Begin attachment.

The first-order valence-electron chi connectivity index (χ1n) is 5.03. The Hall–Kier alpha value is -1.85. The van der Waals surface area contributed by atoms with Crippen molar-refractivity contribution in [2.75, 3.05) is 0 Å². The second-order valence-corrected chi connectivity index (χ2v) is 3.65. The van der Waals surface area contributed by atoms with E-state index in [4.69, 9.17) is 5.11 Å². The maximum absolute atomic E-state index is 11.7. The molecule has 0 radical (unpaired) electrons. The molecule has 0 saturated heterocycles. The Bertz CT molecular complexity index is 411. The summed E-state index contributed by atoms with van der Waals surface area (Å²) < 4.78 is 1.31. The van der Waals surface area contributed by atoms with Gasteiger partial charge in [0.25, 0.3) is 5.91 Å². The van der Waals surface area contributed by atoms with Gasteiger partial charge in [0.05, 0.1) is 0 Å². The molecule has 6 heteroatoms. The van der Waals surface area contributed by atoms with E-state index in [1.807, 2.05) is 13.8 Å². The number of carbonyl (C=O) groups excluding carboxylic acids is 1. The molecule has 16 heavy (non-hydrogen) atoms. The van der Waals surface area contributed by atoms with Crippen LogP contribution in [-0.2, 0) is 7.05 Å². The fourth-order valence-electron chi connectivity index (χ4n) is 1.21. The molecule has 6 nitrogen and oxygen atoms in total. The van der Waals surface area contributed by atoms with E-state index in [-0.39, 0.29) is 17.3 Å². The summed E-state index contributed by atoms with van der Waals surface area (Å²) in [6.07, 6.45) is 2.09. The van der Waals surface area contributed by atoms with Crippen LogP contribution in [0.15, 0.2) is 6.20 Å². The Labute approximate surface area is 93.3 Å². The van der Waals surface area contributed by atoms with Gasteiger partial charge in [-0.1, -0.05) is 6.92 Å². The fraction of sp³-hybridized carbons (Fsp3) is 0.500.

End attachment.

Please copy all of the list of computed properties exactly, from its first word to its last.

The first-order valence-electron chi connectivity index (χ1n) is 5.03. The Hall–Kier alpha value is -1.85. The van der Waals surface area contributed by atoms with Crippen molar-refractivity contribution in [2.75, 3.05) is 0 Å². The second-order valence-corrected chi connectivity index (χ2v) is 3.65. The van der Waals surface area contributed by atoms with E-state index in [4.69, 9.17) is 5.11 Å². The maximum absolute atomic E-state index is 11.7. The molecule has 0 radical (unpaired) electrons. The molecule has 0 saturated heterocycles. The Bertz CT molecular complexity index is 411. The summed E-state index contributed by atoms with van der Waals surface area (Å²) < 4.78 is 1.31. The van der Waals surface area contributed by atoms with Gasteiger partial charge in [0.25, 0.3) is 5.91 Å². The van der Waals surface area contributed by atoms with Gasteiger partial charge in [0.05, 0.1) is 0 Å². The molecule has 6 heteroatoms. The van der Waals surface area contributed by atoms with E-state index in [1.807, 2.05) is 13.8 Å². The number of carbonyl (C=O) groups excluding carboxylic acids is 1. The molecule has 16 heavy (non-hydrogen) atoms. The van der Waals surface area contributed by atoms with Crippen LogP contribution in [-0.2, 0) is 7.05 Å². The fourth-order valence-electron chi connectivity index (χ4n) is 1.21. The molecule has 6 nitrogen and oxygen atoms in total. The van der Waals surface area contributed by atoms with E-state index in [-0.39, 0.29) is 17.3 Å². The summed E-state index contributed by atoms with van der Waals surface area (Å²) in [6.07, 6.45) is 2.09. The van der Waals surface area contributed by atoms with Crippen LogP contribution in [0.15, 0.2) is 6.20 Å². The Labute approximate surface area is 93.3 Å². The van der Waals surface area contributed by atoms with Gasteiger partial charge in [-0.1, -0.05) is 6.92 Å². The fraction of sp³-hybridized carbons (Fsp3) is 0.500.